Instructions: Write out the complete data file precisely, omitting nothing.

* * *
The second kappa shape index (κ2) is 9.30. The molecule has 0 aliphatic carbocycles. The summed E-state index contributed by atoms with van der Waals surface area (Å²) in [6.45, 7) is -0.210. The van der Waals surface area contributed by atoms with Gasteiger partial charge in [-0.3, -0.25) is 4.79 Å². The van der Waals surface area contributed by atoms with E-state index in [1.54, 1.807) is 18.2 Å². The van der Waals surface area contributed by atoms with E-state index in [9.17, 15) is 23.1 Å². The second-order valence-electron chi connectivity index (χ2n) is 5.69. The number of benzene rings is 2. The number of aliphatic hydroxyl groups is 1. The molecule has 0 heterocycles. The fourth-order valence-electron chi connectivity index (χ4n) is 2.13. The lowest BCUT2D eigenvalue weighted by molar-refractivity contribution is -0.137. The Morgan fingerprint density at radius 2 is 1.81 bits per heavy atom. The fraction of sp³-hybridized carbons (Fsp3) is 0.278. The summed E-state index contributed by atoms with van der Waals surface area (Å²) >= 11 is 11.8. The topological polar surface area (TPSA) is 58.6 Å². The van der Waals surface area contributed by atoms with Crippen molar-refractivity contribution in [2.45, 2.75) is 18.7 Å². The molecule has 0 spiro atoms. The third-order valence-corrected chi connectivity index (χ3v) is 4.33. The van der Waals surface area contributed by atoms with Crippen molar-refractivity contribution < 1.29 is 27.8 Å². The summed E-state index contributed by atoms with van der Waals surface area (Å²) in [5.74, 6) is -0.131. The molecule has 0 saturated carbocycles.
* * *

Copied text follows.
The second kappa shape index (κ2) is 9.30. The molecule has 0 aliphatic carbocycles. The summed E-state index contributed by atoms with van der Waals surface area (Å²) in [6.45, 7) is -0.210. The van der Waals surface area contributed by atoms with Gasteiger partial charge in [-0.3, -0.25) is 4.79 Å². The van der Waals surface area contributed by atoms with E-state index in [1.54, 1.807) is 18.2 Å². The van der Waals surface area contributed by atoms with E-state index in [9.17, 15) is 23.1 Å². The second-order valence-electron chi connectivity index (χ2n) is 5.69. The number of benzene rings is 2. The number of aliphatic hydroxyl groups is 1. The molecule has 0 heterocycles. The fourth-order valence-electron chi connectivity index (χ4n) is 2.13. The lowest BCUT2D eigenvalue weighted by molar-refractivity contribution is -0.137. The Morgan fingerprint density at radius 2 is 1.81 bits per heavy atom. The fraction of sp³-hybridized carbons (Fsp3) is 0.278. The summed E-state index contributed by atoms with van der Waals surface area (Å²) >= 11 is 11.8. The topological polar surface area (TPSA) is 58.6 Å². The van der Waals surface area contributed by atoms with Crippen molar-refractivity contribution in [2.45, 2.75) is 18.7 Å². The molecule has 0 spiro atoms. The third-order valence-corrected chi connectivity index (χ3v) is 4.33. The van der Waals surface area contributed by atoms with Crippen molar-refractivity contribution < 1.29 is 27.8 Å². The summed E-state index contributed by atoms with van der Waals surface area (Å²) in [5.74, 6) is -0.131. The molecule has 0 saturated carbocycles.